Is streaming the future of music?
Published: 27th Jan 2010 09:27:34
With free, legal access to almost any music at any time, streaming services like Spotify and We7 are a dream for many music fans.
Some believe streaming will overtake downloading to become the most popular form of digital music.
But there are still big questions over whether such services can make money - and whether record labels will let them work.
You're at your computer, listening to a new album, or an old favourite, or a playlist of songs a friend has suggested you might like, over the internet.
You pick up your mobile phone and keep listening, and your playlists automatically come with you.
Your car stereo is connected and knows your favourite songs too. And when you get home again, so do your games console and web-enabled TV set.
That is the utopian vision of listening to anything, anywhere that has been peddled for years.
But that day is nearly upon us, if the music streaming services are to be believed.
They promise to connect us to a vast song catalogue in "the cloud" - a technical term that means "the internet" - permanently and instantly via every possible device, bar your toaster.
The big difference with music downloading, which is currently the dominant form of digital music, is that we will not pay for each track, nor will we own and keep the songs.
Streaming is more akin to radio, only we choose the tunes. And it has begun to explode in the last 12 months, with Swedish service Spotify, currently available on computers and mobile phones, leading the way.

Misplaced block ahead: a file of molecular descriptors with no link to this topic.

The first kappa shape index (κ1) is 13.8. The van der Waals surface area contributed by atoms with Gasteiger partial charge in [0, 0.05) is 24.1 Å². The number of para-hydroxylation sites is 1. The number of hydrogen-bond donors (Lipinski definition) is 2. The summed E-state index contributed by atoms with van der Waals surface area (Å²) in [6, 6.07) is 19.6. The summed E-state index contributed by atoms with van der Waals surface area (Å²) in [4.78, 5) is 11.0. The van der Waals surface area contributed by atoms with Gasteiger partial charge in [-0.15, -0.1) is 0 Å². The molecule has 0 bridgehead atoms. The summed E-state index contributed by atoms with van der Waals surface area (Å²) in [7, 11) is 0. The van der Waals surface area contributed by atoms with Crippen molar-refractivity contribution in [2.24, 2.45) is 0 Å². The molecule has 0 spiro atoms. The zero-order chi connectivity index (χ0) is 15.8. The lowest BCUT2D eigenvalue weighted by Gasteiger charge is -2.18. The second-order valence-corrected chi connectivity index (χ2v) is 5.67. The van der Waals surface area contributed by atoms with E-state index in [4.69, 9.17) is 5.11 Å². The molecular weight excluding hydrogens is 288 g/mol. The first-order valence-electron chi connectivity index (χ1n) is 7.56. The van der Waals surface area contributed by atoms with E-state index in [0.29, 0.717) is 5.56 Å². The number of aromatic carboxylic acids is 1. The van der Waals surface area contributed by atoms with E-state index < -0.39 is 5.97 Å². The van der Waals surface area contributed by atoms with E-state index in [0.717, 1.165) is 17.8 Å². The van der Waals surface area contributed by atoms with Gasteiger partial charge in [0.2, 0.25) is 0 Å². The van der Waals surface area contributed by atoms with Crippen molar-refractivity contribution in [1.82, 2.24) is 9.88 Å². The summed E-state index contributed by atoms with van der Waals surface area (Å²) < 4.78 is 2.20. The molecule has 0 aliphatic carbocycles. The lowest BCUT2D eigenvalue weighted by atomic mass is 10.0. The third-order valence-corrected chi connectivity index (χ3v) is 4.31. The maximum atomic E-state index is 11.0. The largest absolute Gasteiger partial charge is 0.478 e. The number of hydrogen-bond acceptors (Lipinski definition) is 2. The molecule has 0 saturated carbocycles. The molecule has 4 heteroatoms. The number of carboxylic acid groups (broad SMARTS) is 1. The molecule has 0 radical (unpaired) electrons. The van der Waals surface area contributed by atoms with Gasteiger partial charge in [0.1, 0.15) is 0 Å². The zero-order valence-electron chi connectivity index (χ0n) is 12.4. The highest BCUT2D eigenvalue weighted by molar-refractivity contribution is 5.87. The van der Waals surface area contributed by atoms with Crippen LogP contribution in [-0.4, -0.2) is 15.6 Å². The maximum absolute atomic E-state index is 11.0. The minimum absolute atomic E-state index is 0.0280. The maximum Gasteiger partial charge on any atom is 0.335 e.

Spotify now has seven million users in six countries. We7, its main rival in the UK, has 2.5 million users and launches a mobile application on Monday.
MySpace recently launched streaming services in the US, UK, Australia and New Zealand.
Apple, meanwhile, is rumoured to be preparing a similar offering as part of iTunes - a big step, if it happens.
Yet there are still high hurdles to overcome before streaming really lives up to the hype.
Most fans currently streaming music do not pay. The services are legal, but the money comes from adverts in between and around the songs.
Up to now, ad takings have not been high enough to pay artists, labels and music publishers, as well as cover the costs of running the services and hosting the streams.
So some, like Spotify, are heavily pushing their premium subscriptions, which cost £9.99 a month in the UK and give users the mobile app and better sound quality.
We7 will also require fans to pay a monthly fee for its mobile version.
"The real aim for us is to grow a strong sustainable subscription model," says Spotify's UK boss Paul Brown. "That is becoming more what Spotify is about."
Does it add up economically, though? It's a question We7 chief executive Steve Purdham has given a lot of thought to.
"Historically it didn't, and it doesn't," he says. "If you look forward, however, the economics are starting to come together."
He points to Pandora, a US streaming service that has nothing to do with the exotic planet in Avatar with which it shares its name.
The service, which provides personalised internet radio stations, turned a profit for the first time at the end of last year.
MySpace, meanwhile, is planning to sell tickets, merchandise and other products alongside the music and ads.
"Consumers want an experience that includes their audio, their video, their band information, their merchandise and ticketing information all in one experience," believes MySpace chief executive Owen Van Natta.
"Having that type of multi-dimensional music experience will also bring with it multiple revenue streams. It won't just be advertising supported."
Streaming sites must also convince labels, artists and publishers that their royalties will not plummet if and when streaming replaces downloads and CD sales.